A multi-scale and multi-physics framework for integrated electronics operating in harsh environment: a sensor-to-system perspective
2020-03-22T03:15:59Z (GMT) by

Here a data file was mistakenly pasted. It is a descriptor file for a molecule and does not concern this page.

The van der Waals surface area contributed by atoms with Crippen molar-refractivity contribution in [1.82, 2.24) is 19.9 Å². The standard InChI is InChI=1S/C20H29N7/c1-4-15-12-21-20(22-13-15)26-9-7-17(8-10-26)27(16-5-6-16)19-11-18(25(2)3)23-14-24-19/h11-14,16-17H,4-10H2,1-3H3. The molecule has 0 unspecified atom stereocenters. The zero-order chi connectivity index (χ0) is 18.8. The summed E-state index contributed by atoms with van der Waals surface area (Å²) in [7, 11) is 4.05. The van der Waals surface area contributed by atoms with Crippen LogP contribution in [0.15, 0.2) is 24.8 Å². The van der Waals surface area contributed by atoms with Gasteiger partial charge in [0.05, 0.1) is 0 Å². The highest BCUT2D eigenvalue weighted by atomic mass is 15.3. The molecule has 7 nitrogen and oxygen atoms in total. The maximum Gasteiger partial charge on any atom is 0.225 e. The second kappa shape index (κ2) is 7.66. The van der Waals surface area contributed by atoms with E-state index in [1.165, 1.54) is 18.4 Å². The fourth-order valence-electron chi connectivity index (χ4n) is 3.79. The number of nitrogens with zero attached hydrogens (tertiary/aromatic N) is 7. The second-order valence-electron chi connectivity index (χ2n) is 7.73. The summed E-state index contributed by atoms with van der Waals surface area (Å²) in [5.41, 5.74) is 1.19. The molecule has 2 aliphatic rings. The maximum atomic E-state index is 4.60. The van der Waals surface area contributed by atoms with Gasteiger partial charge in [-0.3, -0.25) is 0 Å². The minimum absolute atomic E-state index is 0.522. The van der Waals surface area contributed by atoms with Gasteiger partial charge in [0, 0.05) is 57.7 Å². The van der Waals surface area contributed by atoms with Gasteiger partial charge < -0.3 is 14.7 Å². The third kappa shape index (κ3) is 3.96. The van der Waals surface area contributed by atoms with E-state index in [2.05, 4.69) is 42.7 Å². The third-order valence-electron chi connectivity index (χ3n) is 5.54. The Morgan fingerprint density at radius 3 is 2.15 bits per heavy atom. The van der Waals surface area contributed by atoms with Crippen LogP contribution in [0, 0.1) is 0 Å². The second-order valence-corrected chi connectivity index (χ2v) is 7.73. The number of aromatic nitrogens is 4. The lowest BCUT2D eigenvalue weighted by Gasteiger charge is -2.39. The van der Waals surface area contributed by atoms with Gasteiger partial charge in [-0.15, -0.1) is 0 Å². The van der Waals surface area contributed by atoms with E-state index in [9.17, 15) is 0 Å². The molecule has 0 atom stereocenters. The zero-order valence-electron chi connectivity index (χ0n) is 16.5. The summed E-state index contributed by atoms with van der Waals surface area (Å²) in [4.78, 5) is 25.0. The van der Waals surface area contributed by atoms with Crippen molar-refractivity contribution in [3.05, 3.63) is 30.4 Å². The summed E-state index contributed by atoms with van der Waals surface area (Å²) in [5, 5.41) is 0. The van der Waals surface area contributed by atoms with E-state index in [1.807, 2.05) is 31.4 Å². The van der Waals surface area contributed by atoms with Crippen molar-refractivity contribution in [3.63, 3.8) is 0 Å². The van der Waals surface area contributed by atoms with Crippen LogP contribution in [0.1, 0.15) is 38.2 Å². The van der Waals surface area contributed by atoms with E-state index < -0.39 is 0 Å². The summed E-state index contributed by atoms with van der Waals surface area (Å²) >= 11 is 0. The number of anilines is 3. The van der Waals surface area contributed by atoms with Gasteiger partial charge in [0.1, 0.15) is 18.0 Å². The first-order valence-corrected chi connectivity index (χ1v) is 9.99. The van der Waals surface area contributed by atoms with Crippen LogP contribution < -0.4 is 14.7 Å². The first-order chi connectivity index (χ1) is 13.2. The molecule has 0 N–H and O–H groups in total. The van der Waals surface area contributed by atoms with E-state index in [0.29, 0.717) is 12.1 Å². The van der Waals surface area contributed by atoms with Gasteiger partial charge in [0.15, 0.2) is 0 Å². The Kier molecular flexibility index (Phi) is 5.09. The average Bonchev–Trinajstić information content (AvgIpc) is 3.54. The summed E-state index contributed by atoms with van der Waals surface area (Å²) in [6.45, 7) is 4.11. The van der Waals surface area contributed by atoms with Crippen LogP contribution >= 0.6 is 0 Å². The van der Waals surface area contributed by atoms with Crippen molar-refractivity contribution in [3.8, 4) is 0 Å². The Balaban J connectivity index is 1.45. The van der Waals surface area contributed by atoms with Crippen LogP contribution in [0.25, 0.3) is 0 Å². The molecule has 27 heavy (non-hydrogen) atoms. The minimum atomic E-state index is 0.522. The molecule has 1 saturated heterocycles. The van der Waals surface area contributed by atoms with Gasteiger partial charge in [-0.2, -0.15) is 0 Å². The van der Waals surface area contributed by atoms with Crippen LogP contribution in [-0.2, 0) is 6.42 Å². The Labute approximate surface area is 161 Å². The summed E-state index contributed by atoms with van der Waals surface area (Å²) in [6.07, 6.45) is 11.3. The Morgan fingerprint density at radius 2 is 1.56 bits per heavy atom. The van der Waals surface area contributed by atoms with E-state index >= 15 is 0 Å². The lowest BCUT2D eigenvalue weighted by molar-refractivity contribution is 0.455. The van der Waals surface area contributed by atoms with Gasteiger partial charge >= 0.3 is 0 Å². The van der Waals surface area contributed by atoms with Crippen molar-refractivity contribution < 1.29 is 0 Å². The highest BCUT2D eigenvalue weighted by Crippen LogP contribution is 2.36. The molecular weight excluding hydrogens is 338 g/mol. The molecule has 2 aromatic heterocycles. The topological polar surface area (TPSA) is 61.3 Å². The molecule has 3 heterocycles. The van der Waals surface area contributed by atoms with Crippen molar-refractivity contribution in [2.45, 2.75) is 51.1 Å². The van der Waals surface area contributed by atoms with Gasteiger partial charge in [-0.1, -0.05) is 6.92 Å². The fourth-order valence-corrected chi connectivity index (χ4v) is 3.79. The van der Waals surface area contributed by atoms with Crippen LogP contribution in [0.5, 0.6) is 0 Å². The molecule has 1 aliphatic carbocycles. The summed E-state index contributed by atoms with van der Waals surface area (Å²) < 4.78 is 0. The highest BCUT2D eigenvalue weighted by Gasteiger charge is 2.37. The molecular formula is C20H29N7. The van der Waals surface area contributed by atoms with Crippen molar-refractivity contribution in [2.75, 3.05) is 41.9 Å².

In the modern IoT network, the design of edge computing electronics operating in harsh environment faces great challenges. In this doctoral thesis, we are developing an end-to-end modeling framework for two IoT-based applications: medical care and precision agriculture. By coupling the physics of analyte mass transfer, electrochemical reactions, and electrostatics, the framework paves the way for the development of the following new generation electrochemical/biosensors: 1) high sensitivity nano-electrode non-enzymatic/enzymatic amperometric glucose sensors, 2) self-powered enzymatic biofuel cell (EBFC)-based lactate sensors, and 3) roll-to-roll printed thin-film ion-selective electrode (ISE)-based soil nitrate sensors. By calibrating our physics-based model with experimental data, the framework explores the geometrical and electrochemical limitations of sensors and provides guidelines for improving the sensitivity, enhancing the selectivity, reducing the response time, and increasing the signal-to-noise ratio. On the other hand, the framework also focuses on the general reliability issues for the IoT edge-computing electronics in the system integration level. It includes the physics of the multiple degradation mechanisms in harsh environments, such as corrosion assisted by moisture diffusion, device instability due to ion drift, and dissolution of the packaging material in the salty biochemical environment. Our results can be used to predict the performance degradation and project the lifetime of electronic devices for implantable and autonomous sensors, providing direction to optimize the design of the protective packaging.